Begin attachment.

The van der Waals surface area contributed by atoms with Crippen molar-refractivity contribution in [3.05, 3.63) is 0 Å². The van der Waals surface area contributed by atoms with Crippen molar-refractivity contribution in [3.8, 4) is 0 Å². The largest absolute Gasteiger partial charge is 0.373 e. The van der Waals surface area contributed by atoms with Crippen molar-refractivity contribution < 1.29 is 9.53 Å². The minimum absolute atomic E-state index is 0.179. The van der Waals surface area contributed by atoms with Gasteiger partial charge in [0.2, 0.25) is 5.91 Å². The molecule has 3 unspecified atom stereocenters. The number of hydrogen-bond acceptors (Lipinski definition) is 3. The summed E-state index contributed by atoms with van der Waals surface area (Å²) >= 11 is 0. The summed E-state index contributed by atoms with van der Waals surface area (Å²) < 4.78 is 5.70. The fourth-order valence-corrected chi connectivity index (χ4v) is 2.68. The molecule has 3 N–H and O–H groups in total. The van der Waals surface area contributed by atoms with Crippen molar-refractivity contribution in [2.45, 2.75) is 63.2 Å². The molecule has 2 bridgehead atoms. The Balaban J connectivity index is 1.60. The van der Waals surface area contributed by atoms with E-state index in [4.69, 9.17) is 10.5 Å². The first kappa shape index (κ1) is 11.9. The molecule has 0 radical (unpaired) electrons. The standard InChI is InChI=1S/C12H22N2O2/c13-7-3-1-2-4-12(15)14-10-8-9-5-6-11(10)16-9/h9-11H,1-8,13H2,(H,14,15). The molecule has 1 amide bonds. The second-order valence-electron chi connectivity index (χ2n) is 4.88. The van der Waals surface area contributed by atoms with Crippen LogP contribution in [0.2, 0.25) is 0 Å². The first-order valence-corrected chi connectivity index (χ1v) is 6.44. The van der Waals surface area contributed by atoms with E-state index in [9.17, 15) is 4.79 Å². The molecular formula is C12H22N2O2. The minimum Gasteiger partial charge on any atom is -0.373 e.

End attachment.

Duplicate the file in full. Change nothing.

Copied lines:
The van der Waals surface area contributed by atoms with Crippen molar-refractivity contribution in [3.05, 3.63) is 0 Å². The van der Waals surface area contributed by atoms with Crippen molar-refractivity contribution in [3.8, 4) is 0 Å². The largest absolute Gasteiger partial charge is 0.373 e. The van der Waals surface area contributed by atoms with Crippen molar-refractivity contribution < 1.29 is 9.53 Å². The minimum absolute atomic E-state index is 0.179. The van der Waals surface area contributed by atoms with Gasteiger partial charge in [0.2, 0.25) is 5.91 Å². The molecule has 3 unspecified atom stereocenters. The number of hydrogen-bond acceptors (Lipinski definition) is 3. The summed E-state index contributed by atoms with van der Waals surface area (Å²) >= 11 is 0. The summed E-state index contributed by atoms with van der Waals surface area (Å²) < 4.78 is 5.70. The fourth-order valence-corrected chi connectivity index (χ4v) is 2.68. The molecule has 3 N–H and O–H groups in total. The van der Waals surface area contributed by atoms with Crippen molar-refractivity contribution in [2.45, 2.75) is 63.2 Å². The molecule has 2 bridgehead atoms. The Balaban J connectivity index is 1.60. The van der Waals surface area contributed by atoms with E-state index in [4.69, 9.17) is 10.5 Å². The first kappa shape index (κ1) is 11.9. The molecule has 0 radical (unpaired) electrons. The standard InChI is InChI=1S/C12H22N2O2/c13-7-3-1-2-4-12(15)14-10-8-9-5-6-11(10)16-9/h9-11H,1-8,13H2,(H,14,15). The molecule has 1 amide bonds. The second-order valence-electron chi connectivity index (χ2n) is 4.88. The van der Waals surface area contributed by atoms with Crippen LogP contribution in [0.2, 0.25) is 0 Å². The first-order valence-corrected chi connectivity index (χ1v) is 6.44. The van der Waals surface area contributed by atoms with E-state index in [9.17, 15) is 4.79 Å². The molecular formula is C12H22N2O2. The minimum Gasteiger partial charge on any atom is -0.373 e.